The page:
Tuesday, April 29, 2014

Allen and Holbrook lines: Actively pursuing, too (AKA brick walls)

My last post was about the people who are still in hiding in the Beeks and Harshbarger lines.  Today I'll write about the folks I'm still looking for in the Allen and Holbrook lines. Some of these people I have already written about, but I'm putting them all in one place for my own benefit as much as for anyone else's.  I do truly hope that someone, somewhere knows something about some of our missing people. Again, these are third and fourth grandparents for my generation.  Without further ado, here are the "Elusive Eight": 

Allen line: 

James Allen apparently dropped out of the sky and landed in Goochland County, Virginia.  We first hear of him in 1755, when his son Richard was born, in St James Northam Parish. We know he was married to Sarah Croudas (various spellings), and we know he died in 1801.  He owned land around Licking Creek Hole, I think (not sure it was the same James Allen.  He and Sarah had nine children: Richard, Martha, James, Mary May, George, William, Sally, Susannah, and Elizabeth.  His will can be found on the Library of Virginia website.  He left everything to his wife, Sarah, and when she died it all went to his children.  Based on the 1755 birthdate of Richard, James could have been born from 1725 to 1735, so I'm guessing about 1730. 

Mary Hill was married on January 20, 1761 to Moses Parrish.  She was probably born around 1742, but I don't know who her parents were. There were three marriages in this time period between Parrishes and Hills, but so far I have not been able to tie them together.  This couple may have lived in Louisa County or in Goochland County, Virginia. There were 6 known children.  Mary is my hero because of the life she had to live while her husband was fighting in the Revolutionary War for at least three years, so I'd like to honor her by learning more about her.

Michael Dunn is pretty much a total mystery. The one known fact about him is that he had a son named Lemuel who died in 1829.  Michael is believed to have fought in the Revolutionary War, and is thought to have been born in Virginia although of Irish ancestry.  He may have lived in the Henry County, Virginia area in the early 1780's.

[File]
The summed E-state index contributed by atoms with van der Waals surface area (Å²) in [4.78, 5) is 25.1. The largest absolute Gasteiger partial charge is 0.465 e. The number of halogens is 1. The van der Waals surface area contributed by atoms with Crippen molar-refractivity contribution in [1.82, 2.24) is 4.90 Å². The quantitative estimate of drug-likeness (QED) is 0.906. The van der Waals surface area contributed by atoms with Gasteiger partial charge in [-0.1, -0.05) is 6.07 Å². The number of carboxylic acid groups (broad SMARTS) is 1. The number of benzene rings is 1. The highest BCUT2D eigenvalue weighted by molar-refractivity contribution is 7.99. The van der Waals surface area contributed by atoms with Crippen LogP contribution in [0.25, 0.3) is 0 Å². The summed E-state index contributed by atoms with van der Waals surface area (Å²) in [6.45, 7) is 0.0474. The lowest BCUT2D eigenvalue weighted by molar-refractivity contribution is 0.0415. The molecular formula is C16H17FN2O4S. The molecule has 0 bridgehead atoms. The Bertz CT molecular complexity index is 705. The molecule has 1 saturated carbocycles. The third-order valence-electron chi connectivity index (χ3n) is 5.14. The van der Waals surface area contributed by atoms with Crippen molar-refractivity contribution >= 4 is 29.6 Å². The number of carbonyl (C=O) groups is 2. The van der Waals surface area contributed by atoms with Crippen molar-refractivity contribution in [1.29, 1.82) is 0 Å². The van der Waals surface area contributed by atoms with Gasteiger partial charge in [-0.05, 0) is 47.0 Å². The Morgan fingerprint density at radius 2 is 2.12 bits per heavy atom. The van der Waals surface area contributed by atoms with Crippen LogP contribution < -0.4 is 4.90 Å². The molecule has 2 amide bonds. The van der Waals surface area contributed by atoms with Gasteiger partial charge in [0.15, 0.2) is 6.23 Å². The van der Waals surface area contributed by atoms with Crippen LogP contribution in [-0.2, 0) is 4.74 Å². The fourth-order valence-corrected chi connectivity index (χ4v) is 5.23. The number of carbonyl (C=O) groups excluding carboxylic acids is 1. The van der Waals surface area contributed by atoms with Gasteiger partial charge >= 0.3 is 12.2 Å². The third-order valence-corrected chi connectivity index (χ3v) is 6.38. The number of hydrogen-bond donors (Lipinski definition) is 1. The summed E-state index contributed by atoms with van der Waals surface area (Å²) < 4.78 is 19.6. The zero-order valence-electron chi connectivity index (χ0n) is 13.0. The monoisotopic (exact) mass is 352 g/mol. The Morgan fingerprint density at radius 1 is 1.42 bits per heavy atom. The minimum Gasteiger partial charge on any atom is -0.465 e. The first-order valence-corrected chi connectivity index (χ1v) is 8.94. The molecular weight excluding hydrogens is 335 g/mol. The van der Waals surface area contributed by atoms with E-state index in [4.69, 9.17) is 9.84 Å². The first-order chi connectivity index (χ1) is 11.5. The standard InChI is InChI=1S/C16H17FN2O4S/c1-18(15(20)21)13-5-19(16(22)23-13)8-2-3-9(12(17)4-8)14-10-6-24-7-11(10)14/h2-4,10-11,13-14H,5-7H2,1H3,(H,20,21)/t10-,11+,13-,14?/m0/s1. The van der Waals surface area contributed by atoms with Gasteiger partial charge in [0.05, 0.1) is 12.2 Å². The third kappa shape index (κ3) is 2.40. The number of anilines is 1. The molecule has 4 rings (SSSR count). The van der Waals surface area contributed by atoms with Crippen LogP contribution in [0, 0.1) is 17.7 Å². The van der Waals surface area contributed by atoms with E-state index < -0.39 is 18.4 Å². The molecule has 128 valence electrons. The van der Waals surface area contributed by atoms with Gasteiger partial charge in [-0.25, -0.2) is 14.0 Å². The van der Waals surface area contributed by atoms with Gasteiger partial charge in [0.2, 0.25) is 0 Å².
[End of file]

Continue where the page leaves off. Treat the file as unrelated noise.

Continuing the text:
John Campbell is supposed to have been born in Pennsylvania in about 1760.  He married Jane Garvin, who was Irish, but I don't know if she was born there.  They had 6 children together.  John died in Madison County, Kentucky in 1806 and Jane died 50 years later, in 1856 in Putnam County, Indiana.  Both John and Jane are on my "missing" list.

In the Holbrook line, I have three missing ancestors.  I've written about two of them previously.

James Lamphire (various spellings) was born in 1773, somewhere in the world.  He married Hannah Eames in 1796 in Bozrah, Connecticut.  They had 6 children together.  James was married to a second wife, Susan Roster, when he died in 1847 in Cazenovia, Madison County, New York. 

Sarah Goodnough (spelled any number of different ways, probably) may have been an ancestor. Or the one I'm looking for may be Lydia M. unknown maiden name.  Both of these ladies were married to Jude Foster, but it's not clear who the mother of his five children were. Maybe it's more specific to say I'm looking for Betsy Foster's mother.  Jude Foster was a Revolutionary War soldier who died less than a month after his pension was finally approved in 1789.  I believe I am looking for people in Rowe or Western, Massachusetts.

And finally and always, there's Molly Wright.  The lady who haunts my dreams was born in 1759, married Amariah Holbrook in 1779, had 7 children, and died in 1845 in Bellingham, Massachusetts.  Of all my missing ancestors, she tugs at my heart and calls to me. 

It would be a happy dance day indeed if someone can help me with any of these people.  It's not likely that I will ever be able to travel to Virginia, or Massachusetts, or Connecticut, to look in person through old records to try to give these people a birth family.  It's also unlikely that I will be able to pay for research help.  I will of course keep looking, learning, and hoping, but a nudge from someone who knows something would certainly be welcome.